[jdom-interest] AttributeList performance

Tatu Saloranta cowtowncoder at yahoo.com
Fri Apr 29 11:17:18 PDT 2005

--- Michael Kay <mike at saxonica.com> wrote:

Michael, thanks for very interesting comments. I fully
agree in that it all depends on how things are used.

Couple of comments:

> But it does depend very much on usage patterns. In
> one application with a
> Generally in this kind of application one needs
> dynamic, self-adjusting data
> structures. Saxon has gradually moved in that
> direction. For example, it
> adds "prior pointers" (previous sibling pointers) to
> a tree the first time
> someone attempts reverse navigation. Recently I've

Yes, and such lazy construction of helper data structs
very often useful (even without structs that are
dynamic... but obviously the two can be combined).
In case of JDOM's attributes, for example,
one could also consider just using raw Attribute array
created when constructed by a parser. That array could
encapsulated as a simple List (either the default
or a simple implementation... alas, default ArrayList
make an unnecessary extra copy since it can not
caller wouldn't mess with the array), if and when
Likewise, a simple index could be constructed if there
are enough
attributes and name-based-accesses to warrant that.

Or alternatively, one could also create an efficient
linked list,
by putting next pointers in Attribute class itself,
and do without
array to contain the instances. It would obviously
lead to worse
indexed access, but not much so for named access...
and would save
some memory, and make insertions faster.

So many possibilities. :-)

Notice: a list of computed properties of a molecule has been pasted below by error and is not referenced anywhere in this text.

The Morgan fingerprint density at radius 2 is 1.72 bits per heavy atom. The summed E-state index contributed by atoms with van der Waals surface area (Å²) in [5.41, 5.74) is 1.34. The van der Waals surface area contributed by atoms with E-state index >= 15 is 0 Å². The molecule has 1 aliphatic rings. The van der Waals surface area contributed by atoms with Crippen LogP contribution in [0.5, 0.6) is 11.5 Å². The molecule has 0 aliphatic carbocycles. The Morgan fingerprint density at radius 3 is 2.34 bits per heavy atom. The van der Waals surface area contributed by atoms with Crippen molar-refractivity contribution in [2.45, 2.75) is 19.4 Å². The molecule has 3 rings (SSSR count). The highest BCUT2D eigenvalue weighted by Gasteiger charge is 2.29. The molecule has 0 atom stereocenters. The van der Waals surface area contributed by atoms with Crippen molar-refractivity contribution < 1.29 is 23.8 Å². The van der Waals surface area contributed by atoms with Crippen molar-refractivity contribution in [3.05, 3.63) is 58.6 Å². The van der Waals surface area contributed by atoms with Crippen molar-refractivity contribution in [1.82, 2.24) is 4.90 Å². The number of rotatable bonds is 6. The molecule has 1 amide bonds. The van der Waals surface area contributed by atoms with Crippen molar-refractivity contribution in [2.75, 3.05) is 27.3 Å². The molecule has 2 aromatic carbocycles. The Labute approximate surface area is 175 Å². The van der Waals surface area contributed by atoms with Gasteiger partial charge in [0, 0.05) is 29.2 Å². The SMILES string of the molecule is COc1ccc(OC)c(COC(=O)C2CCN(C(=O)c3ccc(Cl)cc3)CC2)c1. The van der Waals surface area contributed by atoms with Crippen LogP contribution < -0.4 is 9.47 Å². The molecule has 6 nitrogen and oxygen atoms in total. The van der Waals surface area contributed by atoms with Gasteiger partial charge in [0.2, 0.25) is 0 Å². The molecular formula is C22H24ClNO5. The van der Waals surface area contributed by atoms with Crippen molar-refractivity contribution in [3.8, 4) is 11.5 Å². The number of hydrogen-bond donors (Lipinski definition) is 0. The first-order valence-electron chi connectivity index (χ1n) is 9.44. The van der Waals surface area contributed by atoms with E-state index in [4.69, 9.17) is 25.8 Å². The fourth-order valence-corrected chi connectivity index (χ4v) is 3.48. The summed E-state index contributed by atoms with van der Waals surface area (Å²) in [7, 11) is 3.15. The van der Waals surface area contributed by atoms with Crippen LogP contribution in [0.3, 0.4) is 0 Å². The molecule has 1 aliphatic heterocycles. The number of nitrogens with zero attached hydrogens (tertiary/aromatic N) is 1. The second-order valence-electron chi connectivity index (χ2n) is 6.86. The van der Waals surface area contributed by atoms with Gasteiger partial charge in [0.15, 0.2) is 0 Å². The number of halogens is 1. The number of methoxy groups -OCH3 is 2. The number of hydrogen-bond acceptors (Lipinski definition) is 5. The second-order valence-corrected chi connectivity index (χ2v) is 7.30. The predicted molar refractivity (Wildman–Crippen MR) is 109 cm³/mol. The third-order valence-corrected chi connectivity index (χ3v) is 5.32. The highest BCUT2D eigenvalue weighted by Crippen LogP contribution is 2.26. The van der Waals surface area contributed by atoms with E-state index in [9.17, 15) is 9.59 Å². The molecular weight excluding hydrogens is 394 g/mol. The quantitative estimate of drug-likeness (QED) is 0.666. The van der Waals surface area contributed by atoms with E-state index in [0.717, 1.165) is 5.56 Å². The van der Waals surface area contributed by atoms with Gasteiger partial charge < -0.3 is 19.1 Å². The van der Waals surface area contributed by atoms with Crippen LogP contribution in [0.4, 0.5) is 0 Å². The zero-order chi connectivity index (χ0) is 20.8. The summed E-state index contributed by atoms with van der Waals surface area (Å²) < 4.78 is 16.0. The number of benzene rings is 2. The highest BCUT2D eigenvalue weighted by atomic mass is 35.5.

> Saxon does linear
> searching for attributes (and for child elements),

Actually, the use case for attributes and elements is
different, since element ordering is strictly linear
(since by
definition order matters), whereas attribute access is
not; ordering
is implementation dependant (if one exists).

And like I said, at low-level (for actual parser), I
do think that
hash-like structure is superior to linear lists
(linked or array)
for attribute storage, due to the need to check for
name collisions.
But not so for elements.

> but if I wanted something
> better, then I would look to some kind of dynamic
> approach that adjusts to
> the actual volumetrics and usage patterns on the
> data. You can't allow
> solutions for the worst-case scenarios to impose
> costs on the common case,

You can, although you probably should not if such a
is significant (some companies are known to do just
though, like Oracle and their very conservative
This is of course assuming there is significant
additional base
cost for the common case.

But just to point out that "lots of attributes" use
case is not
a rare freak case, one can go and check out OpenOffice
format. It makes heavy use of (namespaced) attributes.
it's probably still in minority, it's not
insignificant one.
And it's something I had to work on a lot during my
last job.

> and providing lots of user tuning options doesn't
> work unless you want a heavy support load.

I'm not a fan of tons of low-level tuning options, but
I do like the idea
of profiles that indicate what user wants to optimize
for. Low-memory
usage, optimal performance for long-running processes
and so on
are goals towards which implementation could aim by
using suitable
implementation classes. And of those profile, use the
profile as the default. Although you can still expose
the underlying
switches, they would seldom be used directly.
This does not preclude use of more dynamic data
structs and algorithms;
but it can give useful hints for those as well.

In this particular case even that may be an overkill;
and perhaps
whoever needs the specialized solution should write
implementation (like was suggested earlier). But I
think it's still
good to discuss potential approaches and pitfalls so
it's easier
to do just that.

Anyway, it has been a useful discussion, although I
don't personally
even have that much use for a solution right now. ;-D

-+ Tatu +-

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